Human brains are wired for kinematics- believe it or not. Point light displays are a clear example of automatic human kinematics detection.
            Subjects perform motions in complete darkness except for small point lights placed on arms, legs and trunk. The only thing observable to the viewer is the motion of the point lights and yet anyone can tell it is a human and what action that person is performing.
            (see examples of point light displays here:
            More recently with the discovery of mirror neurons we now know that when observing another in action we perform that action off-line. That is as Damasio calls it, “We not only see the action but we feel it”. Kinematics is the stuff of seeing and feeling another’s action.
            I have just posted a review of an article concerning Professional Italian basketballers and their action observation abilities (
            In the video that Barrett linked on SomaSimple I illustrate the kinematics of low back pain during trunk flexion in supine. Trunk flexion, otherwise a basic simple sit up, conjures many things in a PT’s mind from muscle weakness, to muscle strength, to six pack abs, to transversus abdominis etc… here on this video we see the raw of human motion, another “core” to human action.
            When I see a person with or without LBP that is unable to utilize and differentiate their pelvis and lumbar spine, I hypothesize stiffness and a loss of degrees of freedom and poor kinematics. This drives my treatment.


            • #7
              Hi rburgess,
              It would be great if you would start a thread in the Welcome Forum. You could copy and paste your post#6 here, there.
              We could then welcome you properly. :angel:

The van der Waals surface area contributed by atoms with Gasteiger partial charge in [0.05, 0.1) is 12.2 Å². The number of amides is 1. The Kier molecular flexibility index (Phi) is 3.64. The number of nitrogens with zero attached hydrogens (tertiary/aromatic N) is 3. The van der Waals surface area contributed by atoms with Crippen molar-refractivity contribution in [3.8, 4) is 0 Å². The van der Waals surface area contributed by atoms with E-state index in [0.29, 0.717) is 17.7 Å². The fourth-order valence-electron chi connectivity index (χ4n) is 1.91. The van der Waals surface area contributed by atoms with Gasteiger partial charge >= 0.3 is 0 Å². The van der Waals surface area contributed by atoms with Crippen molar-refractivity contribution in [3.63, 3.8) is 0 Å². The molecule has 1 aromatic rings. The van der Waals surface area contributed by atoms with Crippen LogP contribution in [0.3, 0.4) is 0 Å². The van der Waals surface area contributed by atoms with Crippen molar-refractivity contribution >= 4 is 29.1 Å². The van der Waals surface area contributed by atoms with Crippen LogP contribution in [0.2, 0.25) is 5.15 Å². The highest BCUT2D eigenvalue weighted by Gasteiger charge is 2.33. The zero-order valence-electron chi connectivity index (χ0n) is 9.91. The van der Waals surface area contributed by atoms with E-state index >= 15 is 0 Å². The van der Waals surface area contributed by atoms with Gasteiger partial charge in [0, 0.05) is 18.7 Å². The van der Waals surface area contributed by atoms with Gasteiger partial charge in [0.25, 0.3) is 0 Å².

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              Canadian Physiotherapy Pain Science Division (Archived newsletters, paincasts)
              Canadian Physiotherapy Association Pain Science Division Facebook page
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              • #8

                Dear Byron,

                Gracovetksy has been a big influence in the evolution of my thinking about human movement. We are a lizard standing up on two hind legs. In the evolutionary perspective of the nervous system, nothing is lost -the fish and lizard brain are still there in the human brain and so too their actions- the trunk preceded the limbs (

                Side bend of the trunk (pelvis, lumbar, thoracic and even the cervical spine) is still a significant aspect of human gait and general action but it is much ignored also. Some years ago I posted a page on side bending and the concept of synergies:

                Before Gracovetsky I was much influenced by Gray's 1944 review of primitive vertebrate locomotion. see here:
                I believe that comparative vertebrate anatomy and function has a lot to tell us about human movement.
                If you like Gracovetksy, then perhaps you will read more comparative vertebrate anatomy. Seems to be a trend of these comparative vertebrate anatomists (
                and brain scientists
                to write about human back function. These descriptions are yet clumsy in my opinion.

                But I am working too hard on Superbowl sunday morning!